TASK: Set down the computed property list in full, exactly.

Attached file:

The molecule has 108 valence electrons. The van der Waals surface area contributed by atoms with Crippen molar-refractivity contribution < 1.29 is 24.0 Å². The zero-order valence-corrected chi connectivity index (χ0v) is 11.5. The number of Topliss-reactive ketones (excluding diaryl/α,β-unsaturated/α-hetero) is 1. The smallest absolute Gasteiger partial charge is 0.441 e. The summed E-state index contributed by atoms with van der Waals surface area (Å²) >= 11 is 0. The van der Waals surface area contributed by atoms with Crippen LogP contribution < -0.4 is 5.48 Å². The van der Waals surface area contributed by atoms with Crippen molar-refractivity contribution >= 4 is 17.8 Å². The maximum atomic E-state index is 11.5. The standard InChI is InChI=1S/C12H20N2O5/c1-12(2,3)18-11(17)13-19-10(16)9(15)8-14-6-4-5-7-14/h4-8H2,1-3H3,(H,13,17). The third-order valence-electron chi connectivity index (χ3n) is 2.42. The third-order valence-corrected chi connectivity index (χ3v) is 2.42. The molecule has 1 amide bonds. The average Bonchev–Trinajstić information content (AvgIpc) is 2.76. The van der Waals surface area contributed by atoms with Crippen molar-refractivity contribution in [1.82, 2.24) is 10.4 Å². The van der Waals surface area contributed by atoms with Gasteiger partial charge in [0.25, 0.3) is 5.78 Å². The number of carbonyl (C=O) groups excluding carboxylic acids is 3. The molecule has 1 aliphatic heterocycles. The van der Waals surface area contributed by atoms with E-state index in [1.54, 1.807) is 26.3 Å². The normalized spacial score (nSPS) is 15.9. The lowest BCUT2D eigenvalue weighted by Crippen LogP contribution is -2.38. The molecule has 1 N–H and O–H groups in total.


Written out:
The molecule has 108 valence electrons. The van der Waals surface area contributed by atoms with Crippen molar-refractivity contribution < 1.29 is 24.0 Å². The zero-order valence-corrected chi connectivity index (χ0v) is 11.5. The number of Topliss-reactive ketones (excluding diaryl/α,β-unsaturated/α-hetero) is 1. The smallest absolute Gasteiger partial charge is 0.441 e. The summed E-state index contributed by atoms with van der Waals surface area (Å²) >= 11 is 0. The van der Waals surface area contributed by atoms with Crippen LogP contribution < -0.4 is 5.48 Å². The van der Waals surface area contributed by atoms with Crippen molar-refractivity contribution >= 4 is 17.8 Å². The maximum atomic E-state index is 11.5. The standard InChI is InChI=1S/C12H20N2O5/c1-12(2,3)18-11(17)13-19-10(16)9(15)8-14-6-4-5-7-14/h4-8H2,1-3H3,(H,13,17). The third-order valence-electron chi connectivity index (χ3n) is 2.42. The third-order valence-corrected chi connectivity index (χ3v) is 2.42. The molecule has 1 amide bonds. The average Bonchev–Trinajstić information content (AvgIpc) is 2.76. The van der Waals surface area contributed by atoms with Crippen molar-refractivity contribution in [1.82, 2.24) is 10.4 Å². The van der Waals surface area contributed by atoms with Gasteiger partial charge in [0.25, 0.3) is 5.78 Å². The number of carbonyl (C=O) groups excluding carboxylic acids is 3. The molecule has 1 aliphatic heterocycles. The van der Waals surface area contributed by atoms with E-state index in [1.54, 1.807) is 26.3 Å². The normalized spacial score (nSPS) is 15.9. The lowest BCUT2D eigenvalue weighted by Crippen LogP contribution is -2.38. The molecule has 1 N–H and O–H groups in total.